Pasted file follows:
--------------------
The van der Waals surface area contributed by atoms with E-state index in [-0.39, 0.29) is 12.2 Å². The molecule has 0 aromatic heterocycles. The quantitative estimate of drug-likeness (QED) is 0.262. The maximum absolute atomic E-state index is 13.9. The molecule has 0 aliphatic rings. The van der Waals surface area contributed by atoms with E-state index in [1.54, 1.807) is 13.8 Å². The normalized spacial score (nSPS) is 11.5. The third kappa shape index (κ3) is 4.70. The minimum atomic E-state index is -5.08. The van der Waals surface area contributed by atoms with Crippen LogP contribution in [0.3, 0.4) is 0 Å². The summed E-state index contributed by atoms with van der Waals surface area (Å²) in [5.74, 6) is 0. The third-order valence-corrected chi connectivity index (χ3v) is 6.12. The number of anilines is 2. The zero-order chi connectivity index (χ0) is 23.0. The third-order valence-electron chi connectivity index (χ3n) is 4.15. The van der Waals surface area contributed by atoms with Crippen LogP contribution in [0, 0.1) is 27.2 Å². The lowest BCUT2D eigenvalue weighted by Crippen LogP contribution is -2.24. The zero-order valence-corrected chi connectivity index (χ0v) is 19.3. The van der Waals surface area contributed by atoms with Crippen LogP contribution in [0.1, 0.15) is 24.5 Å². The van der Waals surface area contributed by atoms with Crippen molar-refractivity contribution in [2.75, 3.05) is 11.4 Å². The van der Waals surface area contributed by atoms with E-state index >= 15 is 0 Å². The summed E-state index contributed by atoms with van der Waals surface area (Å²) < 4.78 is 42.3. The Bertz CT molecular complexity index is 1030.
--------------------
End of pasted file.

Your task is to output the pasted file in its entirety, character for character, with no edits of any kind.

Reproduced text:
The van der Waals surface area contributed by atoms with E-state index in [-0.39, 0.29) is 12.2 Å². The molecule has 0 aromatic heterocycles. The quantitative estimate of drug-likeness (QED) is 0.262. The maximum absolute atomic E-state index is 13.9. The molecule has 0 aliphatic rings. The van der Waals surface area contributed by atoms with E-state index in [1.54, 1.807) is 13.8 Å². The normalized spacial score (nSPS) is 11.5. The third kappa shape index (κ3) is 4.70. The minimum atomic E-state index is -5.08. The van der Waals surface area contributed by atoms with Crippen LogP contribution in [0.3, 0.4) is 0 Å². The summed E-state index contributed by atoms with van der Waals surface area (Å²) in [5.74, 6) is 0. The third-order valence-corrected chi connectivity index (χ3v) is 6.12. The number of anilines is 2. The zero-order chi connectivity index (χ0) is 23.0. The third-order valence-electron chi connectivity index (χ3n) is 4.15. The van der Waals surface area contributed by atoms with Crippen LogP contribution in [0, 0.1) is 27.2 Å². The lowest BCUT2D eigenvalue weighted by Crippen LogP contribution is -2.24. The zero-order valence-corrected chi connectivity index (χ0v) is 19.3. The van der Waals surface area contributed by atoms with Crippen LogP contribution in [0.1, 0.15) is 24.5 Å². The van der Waals surface area contributed by atoms with Crippen molar-refractivity contribution in [2.75, 3.05) is 11.4 Å². The van der Waals surface area contributed by atoms with E-state index >= 15 is 0 Å². The summed E-state index contributed by atoms with van der Waals surface area (Å²) < 4.78 is 42.3. The Bertz CT molecular complexity index is 1030.